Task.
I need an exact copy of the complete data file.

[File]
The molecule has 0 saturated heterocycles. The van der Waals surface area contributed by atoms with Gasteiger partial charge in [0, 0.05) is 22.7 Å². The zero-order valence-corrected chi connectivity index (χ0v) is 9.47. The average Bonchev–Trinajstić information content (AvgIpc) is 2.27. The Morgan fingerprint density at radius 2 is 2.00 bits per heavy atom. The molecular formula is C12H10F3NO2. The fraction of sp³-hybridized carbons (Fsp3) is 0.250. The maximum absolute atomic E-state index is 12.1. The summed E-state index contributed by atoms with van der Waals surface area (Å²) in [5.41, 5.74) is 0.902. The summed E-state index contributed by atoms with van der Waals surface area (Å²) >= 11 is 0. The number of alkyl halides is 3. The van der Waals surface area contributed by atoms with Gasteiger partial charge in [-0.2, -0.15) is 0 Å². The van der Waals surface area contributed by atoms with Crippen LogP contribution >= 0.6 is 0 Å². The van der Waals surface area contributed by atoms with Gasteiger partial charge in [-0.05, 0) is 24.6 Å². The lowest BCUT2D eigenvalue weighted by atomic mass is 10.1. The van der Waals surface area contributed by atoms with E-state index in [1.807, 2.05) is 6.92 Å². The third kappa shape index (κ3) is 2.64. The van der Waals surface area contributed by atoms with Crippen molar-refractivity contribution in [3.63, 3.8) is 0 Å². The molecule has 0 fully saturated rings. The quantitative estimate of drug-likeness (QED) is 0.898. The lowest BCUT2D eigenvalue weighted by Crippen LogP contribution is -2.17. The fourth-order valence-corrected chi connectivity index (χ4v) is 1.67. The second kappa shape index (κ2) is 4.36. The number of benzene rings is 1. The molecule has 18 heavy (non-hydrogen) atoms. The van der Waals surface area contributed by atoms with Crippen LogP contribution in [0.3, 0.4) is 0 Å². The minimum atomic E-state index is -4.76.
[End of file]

The molecule has 0 saturated heterocycles. The van der Waals surface area contributed by atoms with Gasteiger partial charge in [0, 0.05) is 22.7 Å². The zero-order valence-corrected chi connectivity index (χ0v) is 9.47. The average Bonchev–Trinajstić information content (AvgIpc) is 2.27. The Morgan fingerprint density at radius 2 is 2.00 bits per heavy atom. The molecular formula is C12H10F3NO2. The fraction of sp³-hybridized carbons (Fsp3) is 0.250. The maximum absolute atomic E-state index is 12.1. The summed E-state index contributed by atoms with van der Waals surface area (Å²) in [5.41, 5.74) is 0.902. The summed E-state index contributed by atoms with van der Waals surface area (Å²) >= 11 is 0. The number of alkyl halides is 3. The van der Waals surface area contributed by atoms with Gasteiger partial charge in [-0.2, -0.15) is 0 Å². The van der Waals surface area contributed by atoms with Crippen LogP contribution >= 0.6 is 0 Å². The van der Waals surface area contributed by atoms with Gasteiger partial charge in [-0.05, 0) is 24.6 Å². The lowest BCUT2D eigenvalue weighted by atomic mass is 10.1. The van der Waals surface area contributed by atoms with E-state index in [1.807, 2.05) is 6.92 Å². The third kappa shape index (κ3) is 2.64. The van der Waals surface area contributed by atoms with Crippen molar-refractivity contribution in [3.63, 3.8) is 0 Å². The molecule has 0 fully saturated rings. The quantitative estimate of drug-likeness (QED) is 0.898. The lowest BCUT2D eigenvalue weighted by Crippen LogP contribution is -2.17. The fourth-order valence-corrected chi connectivity index (χ4v) is 1.67. The second kappa shape index (κ2) is 4.36. The number of benzene rings is 1. The molecule has 18 heavy (non-hydrogen) atoms. The van der Waals surface area contributed by atoms with Crippen LogP contribution in [0.3, 0.4) is 0 Å². The minimum atomic E-state index is -4.76.